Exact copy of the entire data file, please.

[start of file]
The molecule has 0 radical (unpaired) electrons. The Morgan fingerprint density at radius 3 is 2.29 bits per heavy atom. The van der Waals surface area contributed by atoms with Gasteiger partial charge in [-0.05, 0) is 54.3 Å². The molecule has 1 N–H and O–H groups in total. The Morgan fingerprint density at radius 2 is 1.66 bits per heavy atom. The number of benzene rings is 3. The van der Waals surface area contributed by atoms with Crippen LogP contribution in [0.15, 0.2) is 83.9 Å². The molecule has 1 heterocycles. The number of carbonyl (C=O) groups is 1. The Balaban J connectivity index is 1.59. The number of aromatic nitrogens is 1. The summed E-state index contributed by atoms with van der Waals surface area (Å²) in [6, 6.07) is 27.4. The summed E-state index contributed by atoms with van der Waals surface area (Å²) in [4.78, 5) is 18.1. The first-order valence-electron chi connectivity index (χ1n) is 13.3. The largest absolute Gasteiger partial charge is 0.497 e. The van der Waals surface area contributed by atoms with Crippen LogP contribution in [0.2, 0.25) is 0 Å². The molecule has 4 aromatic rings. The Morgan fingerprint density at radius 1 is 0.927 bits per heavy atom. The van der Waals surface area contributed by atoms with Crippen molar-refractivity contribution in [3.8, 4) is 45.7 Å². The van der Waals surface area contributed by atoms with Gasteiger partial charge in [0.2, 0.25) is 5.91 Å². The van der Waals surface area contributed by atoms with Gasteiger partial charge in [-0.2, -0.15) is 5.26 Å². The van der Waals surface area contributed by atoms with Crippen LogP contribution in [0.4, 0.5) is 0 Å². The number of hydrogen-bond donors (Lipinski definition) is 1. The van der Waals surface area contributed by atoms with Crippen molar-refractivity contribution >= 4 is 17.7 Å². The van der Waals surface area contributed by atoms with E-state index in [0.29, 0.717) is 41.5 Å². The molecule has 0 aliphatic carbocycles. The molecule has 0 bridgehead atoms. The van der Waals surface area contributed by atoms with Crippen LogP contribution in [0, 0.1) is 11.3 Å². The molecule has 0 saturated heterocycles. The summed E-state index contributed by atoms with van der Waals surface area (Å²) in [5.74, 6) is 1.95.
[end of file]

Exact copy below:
The molecule has 0 radical (unpaired) electrons. The Morgan fingerprint density at radius 3 is 2.29 bits per heavy atom. The van der Waals surface area contributed by atoms with Gasteiger partial charge in [-0.05, 0) is 54.3 Å². The molecule has 1 N–H and O–H groups in total. The Morgan fingerprint density at radius 2 is 1.66 bits per heavy atom. The number of benzene rings is 3. The van der Waals surface area contributed by atoms with Crippen LogP contribution in [0.15, 0.2) is 83.9 Å². The molecule has 1 heterocycles. The number of carbonyl (C=O) groups is 1. The Balaban J connectivity index is 1.59. The number of aromatic nitrogens is 1. The summed E-state index contributed by atoms with van der Waals surface area (Å²) in [6, 6.07) is 27.4. The summed E-state index contributed by atoms with van der Waals surface area (Å²) in [4.78, 5) is 18.1. The first-order valence-electron chi connectivity index (χ1n) is 13.3. The largest absolute Gasteiger partial charge is 0.497 e. The van der Waals surface area contributed by atoms with Crippen LogP contribution in [0.2, 0.25) is 0 Å². The molecule has 4 aromatic rings. The Morgan fingerprint density at radius 1 is 0.927 bits per heavy atom. The van der Waals surface area contributed by atoms with Crippen molar-refractivity contribution in [3.8, 4) is 45.7 Å². The van der Waals surface area contributed by atoms with Gasteiger partial charge in [0.2, 0.25) is 5.91 Å². The van der Waals surface area contributed by atoms with Gasteiger partial charge in [-0.2, -0.15) is 5.26 Å². The van der Waals surface area contributed by atoms with Crippen LogP contribution in [0.4, 0.5) is 0 Å². The number of hydrogen-bond donors (Lipinski definition) is 1. The van der Waals surface area contributed by atoms with Crippen molar-refractivity contribution >= 4 is 17.7 Å². The van der Waals surface area contributed by atoms with E-state index in [0.29, 0.717) is 41.5 Å². The molecule has 0 aliphatic carbocycles. The molecule has 0 bridgehead atoms. The van der Waals surface area contributed by atoms with Crippen LogP contribution in [0, 0.1) is 11.3 Å². The molecule has 0 saturated heterocycles. The summed E-state index contributed by atoms with van der Waals surface area (Å²) in [5.74, 6) is 1.95.